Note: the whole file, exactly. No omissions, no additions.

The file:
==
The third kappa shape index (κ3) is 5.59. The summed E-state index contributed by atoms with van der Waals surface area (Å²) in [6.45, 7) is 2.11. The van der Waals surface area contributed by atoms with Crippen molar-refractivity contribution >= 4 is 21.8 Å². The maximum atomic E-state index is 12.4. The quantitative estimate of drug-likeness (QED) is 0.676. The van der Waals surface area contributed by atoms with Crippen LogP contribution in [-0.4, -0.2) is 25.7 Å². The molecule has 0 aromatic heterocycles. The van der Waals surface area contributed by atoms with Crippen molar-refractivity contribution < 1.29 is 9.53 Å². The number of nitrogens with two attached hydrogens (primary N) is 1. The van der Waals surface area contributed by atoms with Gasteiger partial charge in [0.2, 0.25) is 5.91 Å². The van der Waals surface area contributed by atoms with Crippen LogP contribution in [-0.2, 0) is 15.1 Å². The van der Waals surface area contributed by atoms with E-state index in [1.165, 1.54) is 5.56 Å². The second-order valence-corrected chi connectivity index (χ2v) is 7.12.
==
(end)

The third kappa shape index (κ3) is 5.59. The summed E-state index contributed by atoms with van der Waals surface area (Å²) in [6.45, 7) is 2.11. The van der Waals surface area contributed by atoms with Crippen molar-refractivity contribution >= 4 is 21.8 Å². The maximum atomic E-state index is 12.4. The quantitative estimate of drug-likeness (QED) is 0.676. The van der Waals surface area contributed by atoms with Crippen LogP contribution in [-0.4, -0.2) is 25.7 Å². The molecule has 0 aromatic heterocycles. The van der Waals surface area contributed by atoms with Crippen molar-refractivity contribution < 1.29 is 9.53 Å². The number of nitrogens with two attached hydrogens (primary N) is 1. The van der Waals surface area contributed by atoms with Gasteiger partial charge in [0.2, 0.25) is 5.91 Å². The van der Waals surface area contributed by atoms with Crippen LogP contribution in [-0.2, 0) is 15.1 Å². The van der Waals surface area contributed by atoms with E-state index in [1.165, 1.54) is 5.56 Å². The second-order valence-corrected chi connectivity index (χ2v) is 7.12.